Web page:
Very rough sketch of the elements in the ePortfolios and MCQ question

Multiple Choice Questions, Reflection, and ePortfolio Artifacts

Very rough sketch of the elements in the ePortfolios and MCQ question

What do you put in your ePortfolio?

For an ePortfolio based program, what value is there in Multiple Choices Quizzes and reflecting on them?

For me, one of the things that is really exciting about the potential of the current curriculum development and reform of general education at UWO is the notion of a student collecting stuff throughout the duration of their studies, reflecting on it as they go,  and then building on that experience and content as part of the capstone element of their major. There are lots of issues still to be explored and developed into practice in the initiative, but one which we’re beginning to work through is how Multiple Choice Quizzes (MCQ) fit in the context of program ePortfolios.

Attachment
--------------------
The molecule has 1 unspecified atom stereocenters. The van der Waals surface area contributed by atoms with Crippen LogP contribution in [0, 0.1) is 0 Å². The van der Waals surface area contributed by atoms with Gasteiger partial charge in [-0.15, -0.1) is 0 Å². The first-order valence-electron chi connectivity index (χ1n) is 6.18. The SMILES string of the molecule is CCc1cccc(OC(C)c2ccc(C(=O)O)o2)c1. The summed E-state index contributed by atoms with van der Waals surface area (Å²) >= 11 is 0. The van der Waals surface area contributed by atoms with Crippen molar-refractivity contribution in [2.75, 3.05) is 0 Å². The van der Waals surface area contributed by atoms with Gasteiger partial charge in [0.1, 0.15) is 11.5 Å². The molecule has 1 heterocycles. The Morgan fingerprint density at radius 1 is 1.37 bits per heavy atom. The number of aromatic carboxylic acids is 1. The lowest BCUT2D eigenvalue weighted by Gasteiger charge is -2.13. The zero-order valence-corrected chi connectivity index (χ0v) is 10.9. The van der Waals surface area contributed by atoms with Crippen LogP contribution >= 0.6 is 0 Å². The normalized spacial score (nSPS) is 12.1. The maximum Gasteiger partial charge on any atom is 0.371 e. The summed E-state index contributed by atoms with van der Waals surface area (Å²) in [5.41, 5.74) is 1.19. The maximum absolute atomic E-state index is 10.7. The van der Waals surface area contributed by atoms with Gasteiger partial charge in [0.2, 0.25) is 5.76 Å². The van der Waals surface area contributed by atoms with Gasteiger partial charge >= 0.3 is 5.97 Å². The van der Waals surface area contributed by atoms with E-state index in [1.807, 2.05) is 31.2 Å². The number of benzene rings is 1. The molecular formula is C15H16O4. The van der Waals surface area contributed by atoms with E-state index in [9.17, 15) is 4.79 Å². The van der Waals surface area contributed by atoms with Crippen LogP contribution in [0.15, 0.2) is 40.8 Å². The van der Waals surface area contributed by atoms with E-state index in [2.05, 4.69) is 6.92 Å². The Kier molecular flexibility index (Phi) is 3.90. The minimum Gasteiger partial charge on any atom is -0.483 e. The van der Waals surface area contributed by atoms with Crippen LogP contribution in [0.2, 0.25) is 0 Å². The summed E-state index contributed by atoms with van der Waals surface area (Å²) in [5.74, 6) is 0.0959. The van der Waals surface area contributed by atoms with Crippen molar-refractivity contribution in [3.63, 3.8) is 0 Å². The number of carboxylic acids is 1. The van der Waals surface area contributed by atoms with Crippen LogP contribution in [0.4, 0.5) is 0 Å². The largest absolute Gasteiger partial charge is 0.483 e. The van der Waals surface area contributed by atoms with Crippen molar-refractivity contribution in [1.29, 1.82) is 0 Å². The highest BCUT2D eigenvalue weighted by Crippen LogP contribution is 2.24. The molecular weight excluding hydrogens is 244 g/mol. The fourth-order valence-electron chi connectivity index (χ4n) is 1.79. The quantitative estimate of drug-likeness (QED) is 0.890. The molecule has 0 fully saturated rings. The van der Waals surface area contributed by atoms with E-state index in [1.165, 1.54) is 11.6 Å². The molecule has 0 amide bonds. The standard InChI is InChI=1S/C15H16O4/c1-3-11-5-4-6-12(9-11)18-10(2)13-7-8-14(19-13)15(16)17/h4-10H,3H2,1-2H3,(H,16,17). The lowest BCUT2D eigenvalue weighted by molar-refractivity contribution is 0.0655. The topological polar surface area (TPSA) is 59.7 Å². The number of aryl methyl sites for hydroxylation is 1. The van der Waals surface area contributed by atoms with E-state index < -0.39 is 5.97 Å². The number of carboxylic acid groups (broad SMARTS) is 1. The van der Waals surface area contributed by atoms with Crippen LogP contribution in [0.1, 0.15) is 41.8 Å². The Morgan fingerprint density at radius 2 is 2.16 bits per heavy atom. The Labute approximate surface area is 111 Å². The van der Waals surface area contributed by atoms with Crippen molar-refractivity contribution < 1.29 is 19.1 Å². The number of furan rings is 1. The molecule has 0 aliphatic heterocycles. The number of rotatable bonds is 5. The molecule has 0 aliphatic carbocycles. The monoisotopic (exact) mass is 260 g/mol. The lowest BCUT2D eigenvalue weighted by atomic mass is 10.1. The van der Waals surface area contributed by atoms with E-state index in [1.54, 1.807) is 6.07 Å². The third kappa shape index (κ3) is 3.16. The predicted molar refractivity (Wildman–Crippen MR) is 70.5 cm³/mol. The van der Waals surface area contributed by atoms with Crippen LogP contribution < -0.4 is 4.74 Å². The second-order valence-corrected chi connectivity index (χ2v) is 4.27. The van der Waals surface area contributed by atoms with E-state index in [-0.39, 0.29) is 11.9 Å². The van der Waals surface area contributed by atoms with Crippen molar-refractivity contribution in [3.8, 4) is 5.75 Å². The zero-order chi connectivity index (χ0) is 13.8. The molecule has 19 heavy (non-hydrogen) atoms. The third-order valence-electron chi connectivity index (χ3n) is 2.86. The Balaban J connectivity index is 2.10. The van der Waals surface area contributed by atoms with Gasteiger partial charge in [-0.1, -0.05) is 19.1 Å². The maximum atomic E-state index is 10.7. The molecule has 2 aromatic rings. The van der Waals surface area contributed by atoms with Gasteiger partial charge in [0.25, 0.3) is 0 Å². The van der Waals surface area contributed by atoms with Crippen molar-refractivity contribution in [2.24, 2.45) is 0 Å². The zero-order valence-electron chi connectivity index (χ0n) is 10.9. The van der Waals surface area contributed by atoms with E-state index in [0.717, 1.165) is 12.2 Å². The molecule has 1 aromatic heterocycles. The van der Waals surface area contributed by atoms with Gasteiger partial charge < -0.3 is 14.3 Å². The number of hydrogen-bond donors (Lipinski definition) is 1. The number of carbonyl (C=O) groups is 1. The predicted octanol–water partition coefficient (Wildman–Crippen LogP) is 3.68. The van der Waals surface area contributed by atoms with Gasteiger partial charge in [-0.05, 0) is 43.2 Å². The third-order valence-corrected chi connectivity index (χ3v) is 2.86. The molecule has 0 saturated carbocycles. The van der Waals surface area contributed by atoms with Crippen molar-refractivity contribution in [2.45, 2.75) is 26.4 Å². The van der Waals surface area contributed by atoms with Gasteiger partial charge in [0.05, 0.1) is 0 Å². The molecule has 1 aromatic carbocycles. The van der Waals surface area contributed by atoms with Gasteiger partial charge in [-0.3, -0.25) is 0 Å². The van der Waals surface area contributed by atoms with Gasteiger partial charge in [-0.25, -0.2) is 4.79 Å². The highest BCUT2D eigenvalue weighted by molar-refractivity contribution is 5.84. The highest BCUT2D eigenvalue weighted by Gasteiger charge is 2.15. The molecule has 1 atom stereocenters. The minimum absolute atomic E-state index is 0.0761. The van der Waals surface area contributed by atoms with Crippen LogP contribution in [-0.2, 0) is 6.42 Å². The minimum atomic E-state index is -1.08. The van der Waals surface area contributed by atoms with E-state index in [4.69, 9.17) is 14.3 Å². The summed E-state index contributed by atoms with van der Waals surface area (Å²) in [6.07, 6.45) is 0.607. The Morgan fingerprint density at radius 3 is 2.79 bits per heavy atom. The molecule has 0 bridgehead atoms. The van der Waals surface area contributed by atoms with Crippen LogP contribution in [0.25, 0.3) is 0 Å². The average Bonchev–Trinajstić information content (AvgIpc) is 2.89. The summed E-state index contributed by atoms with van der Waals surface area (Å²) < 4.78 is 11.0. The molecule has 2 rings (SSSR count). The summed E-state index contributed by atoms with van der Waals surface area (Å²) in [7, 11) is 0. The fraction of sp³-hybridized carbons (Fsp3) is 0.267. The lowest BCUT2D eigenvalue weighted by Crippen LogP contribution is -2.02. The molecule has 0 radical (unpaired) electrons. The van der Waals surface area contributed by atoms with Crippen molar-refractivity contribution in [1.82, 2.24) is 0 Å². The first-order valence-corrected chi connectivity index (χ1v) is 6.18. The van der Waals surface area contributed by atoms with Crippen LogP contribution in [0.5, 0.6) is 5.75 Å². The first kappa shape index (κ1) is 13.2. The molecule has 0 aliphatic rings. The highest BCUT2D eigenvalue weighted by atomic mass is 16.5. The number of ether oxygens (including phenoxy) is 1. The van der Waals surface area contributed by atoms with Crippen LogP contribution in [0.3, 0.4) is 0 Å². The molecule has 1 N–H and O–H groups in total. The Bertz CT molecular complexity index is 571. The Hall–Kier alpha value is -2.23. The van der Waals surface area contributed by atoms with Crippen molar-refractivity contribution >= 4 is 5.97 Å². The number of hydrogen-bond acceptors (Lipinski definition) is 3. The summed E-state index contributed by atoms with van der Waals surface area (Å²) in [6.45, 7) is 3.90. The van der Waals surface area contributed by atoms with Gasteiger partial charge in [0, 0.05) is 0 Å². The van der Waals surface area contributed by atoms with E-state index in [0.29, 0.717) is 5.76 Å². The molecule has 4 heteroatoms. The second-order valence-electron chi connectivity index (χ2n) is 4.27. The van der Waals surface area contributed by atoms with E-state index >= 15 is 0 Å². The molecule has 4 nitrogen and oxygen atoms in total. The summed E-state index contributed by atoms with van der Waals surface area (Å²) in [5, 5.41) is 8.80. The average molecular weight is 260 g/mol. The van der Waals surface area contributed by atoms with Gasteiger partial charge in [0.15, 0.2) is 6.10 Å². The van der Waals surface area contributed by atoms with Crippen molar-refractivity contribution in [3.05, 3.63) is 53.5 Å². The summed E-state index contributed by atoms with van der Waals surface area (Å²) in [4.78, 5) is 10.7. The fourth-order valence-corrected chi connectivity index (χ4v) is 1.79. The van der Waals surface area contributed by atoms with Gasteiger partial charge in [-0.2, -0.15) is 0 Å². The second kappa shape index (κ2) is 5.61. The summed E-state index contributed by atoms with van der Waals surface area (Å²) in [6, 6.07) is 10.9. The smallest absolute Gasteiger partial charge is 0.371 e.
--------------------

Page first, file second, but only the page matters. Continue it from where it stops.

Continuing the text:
This post is an effort at gathering my thoughts prior to wider conversations with colleagues. I’ll note that I’m fortunate to work with a number of experienced colleagues who specialize in instructional design, assessment, and pedagogy, so this isn’t so much of “I need to figure this out’ as an opportunity to puzzle out some of the questions I have prior to those conversations. As ever the thoughts in this blog represent my only opinions and half-formed thought processes.

The challenge is that some courses for any number of reasons choose to assess their student’s work by using MCQs. The course might have very high enrollment, it might be very content -focused, or have any number of other factors which favor the use of MCQs to assess the course. In this context,

  • What is a meaningful artifact/ output from that course for the ePortfolio
  • What is a meaningful reflection on it?